One of the things that makes Tennessee whiskey unique is the Lincoln County Process, which refers to the use of sugar maple charcoal to filter new-make whiskey before aging.
Not all Tennessee whiskeys use the Lincoln County process, which is named after the county that was once Jack Daniels’ home. (Subsequent redistricting put the distillery in neighboring Moore County.) However, Jack Daniels and George Dickel, the two largest Tennessee distilleries by a wide margin, both rely on sugar maple charcoal filtration to mellow their spirits.
These two big players use slightly different tactics. Jack Daniels makes its charcoal onsite, using unaged distillate as a firestarter on sugar maple staves. Those staves are then ground into chunks that are used to make a 10 foot deep filter bed. New-make distillate is dripped through the filter bed using gravity, a process the distillery says “takes over a week to complete.”
George Dickel uses an even deeper filter bed – 13 feet – and chills the new make to 40 degrees Fahrenheit before filtration. At the Dickel distillery, new make whiskey actually steeps in the charcoal rather than just dripping through, which they say leads to a more complete filtration.
Tennessee whiskey isn’t protected by the Federal Standards of Identity of Distilled Spirits the same way that bourbon is. Instead, the only federal recognition of the category is through NAFTA, which says that Tennessee whiskey is a straight bourbon whiskey produced in Tennessee.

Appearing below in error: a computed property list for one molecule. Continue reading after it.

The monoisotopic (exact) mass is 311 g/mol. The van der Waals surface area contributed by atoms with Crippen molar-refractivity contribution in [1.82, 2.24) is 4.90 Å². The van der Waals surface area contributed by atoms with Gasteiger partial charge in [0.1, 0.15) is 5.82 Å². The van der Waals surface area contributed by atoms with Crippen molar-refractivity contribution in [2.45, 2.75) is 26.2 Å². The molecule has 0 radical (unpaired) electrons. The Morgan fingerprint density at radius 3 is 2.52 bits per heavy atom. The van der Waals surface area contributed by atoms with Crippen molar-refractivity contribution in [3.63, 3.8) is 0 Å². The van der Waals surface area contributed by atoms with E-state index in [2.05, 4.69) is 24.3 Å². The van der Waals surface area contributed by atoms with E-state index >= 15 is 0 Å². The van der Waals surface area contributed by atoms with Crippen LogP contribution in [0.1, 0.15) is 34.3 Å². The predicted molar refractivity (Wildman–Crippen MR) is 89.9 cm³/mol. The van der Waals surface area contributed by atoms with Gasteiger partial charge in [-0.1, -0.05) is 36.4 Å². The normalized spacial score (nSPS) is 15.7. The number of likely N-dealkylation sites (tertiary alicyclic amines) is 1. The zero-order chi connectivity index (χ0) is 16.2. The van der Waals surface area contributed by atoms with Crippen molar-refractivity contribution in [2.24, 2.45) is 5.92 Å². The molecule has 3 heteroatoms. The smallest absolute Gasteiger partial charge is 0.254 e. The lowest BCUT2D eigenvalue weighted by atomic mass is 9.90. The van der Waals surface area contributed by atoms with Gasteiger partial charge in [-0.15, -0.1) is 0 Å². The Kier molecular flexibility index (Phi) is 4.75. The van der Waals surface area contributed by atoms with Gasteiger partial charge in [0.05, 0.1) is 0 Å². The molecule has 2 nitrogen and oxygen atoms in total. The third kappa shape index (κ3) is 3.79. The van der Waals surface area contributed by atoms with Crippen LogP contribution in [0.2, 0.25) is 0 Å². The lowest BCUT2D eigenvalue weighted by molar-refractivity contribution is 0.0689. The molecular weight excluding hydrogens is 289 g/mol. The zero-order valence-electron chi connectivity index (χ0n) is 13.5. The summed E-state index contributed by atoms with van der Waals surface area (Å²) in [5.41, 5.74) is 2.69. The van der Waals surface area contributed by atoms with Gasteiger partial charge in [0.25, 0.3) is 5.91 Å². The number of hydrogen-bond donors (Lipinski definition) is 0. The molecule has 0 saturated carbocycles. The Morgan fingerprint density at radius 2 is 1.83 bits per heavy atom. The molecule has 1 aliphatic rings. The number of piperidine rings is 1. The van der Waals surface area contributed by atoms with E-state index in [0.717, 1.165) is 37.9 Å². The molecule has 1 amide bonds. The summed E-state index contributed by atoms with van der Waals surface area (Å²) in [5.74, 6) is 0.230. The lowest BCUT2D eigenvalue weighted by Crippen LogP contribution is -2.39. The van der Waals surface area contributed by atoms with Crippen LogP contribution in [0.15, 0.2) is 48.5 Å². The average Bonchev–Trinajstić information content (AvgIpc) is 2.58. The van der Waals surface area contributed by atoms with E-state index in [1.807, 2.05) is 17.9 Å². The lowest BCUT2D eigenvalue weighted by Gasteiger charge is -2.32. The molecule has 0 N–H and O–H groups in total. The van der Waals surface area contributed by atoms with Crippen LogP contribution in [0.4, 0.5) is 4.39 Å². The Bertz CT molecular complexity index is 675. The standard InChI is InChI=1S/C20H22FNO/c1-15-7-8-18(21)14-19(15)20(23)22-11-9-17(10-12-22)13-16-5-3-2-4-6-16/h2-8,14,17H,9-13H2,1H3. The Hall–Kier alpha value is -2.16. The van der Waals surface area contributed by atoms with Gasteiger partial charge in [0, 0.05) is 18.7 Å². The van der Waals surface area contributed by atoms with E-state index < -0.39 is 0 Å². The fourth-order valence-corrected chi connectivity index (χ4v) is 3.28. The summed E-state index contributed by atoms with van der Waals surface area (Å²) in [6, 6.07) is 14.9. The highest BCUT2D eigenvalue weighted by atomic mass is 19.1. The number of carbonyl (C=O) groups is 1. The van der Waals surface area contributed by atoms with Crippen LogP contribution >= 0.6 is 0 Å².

A recent state law passed in 2013 further refines that identity. It requires Tennessee whiskey to use the Lincoln County process, with an exemption for Benjamin Prichard’s distillery, a craft distillery that skips the charcoal filtration step (and which, ironically, is the only functioning Tennessee whiskey distillery in Lincoln County).
Some argue that the Lincoln County process constitutes some kind of flavoring addition and, thus, precludes Tennessee whiskey from being called bourbon. But many Kentucky bourbons, including Jim Beam, also use charcoal filtration. The reality is that Tennessee whiskey, which must be made in Tennessee, is more like a specialized sub-category of bourbon, which can be made anywhere in the United States.
Margarett Waterbury is the author of Scotch: A Complete Introduction to Scotland's Whiskies and a full-time freelance writer and editor. Her work has appeared in Whisky Advocate, Food and Wine, Spirited Magazine, Artisan Spirit, Edible Seattle, Sip Northwest, Civil Eats, Travel Oregon, Artisan Spirit, and many other publications. She is...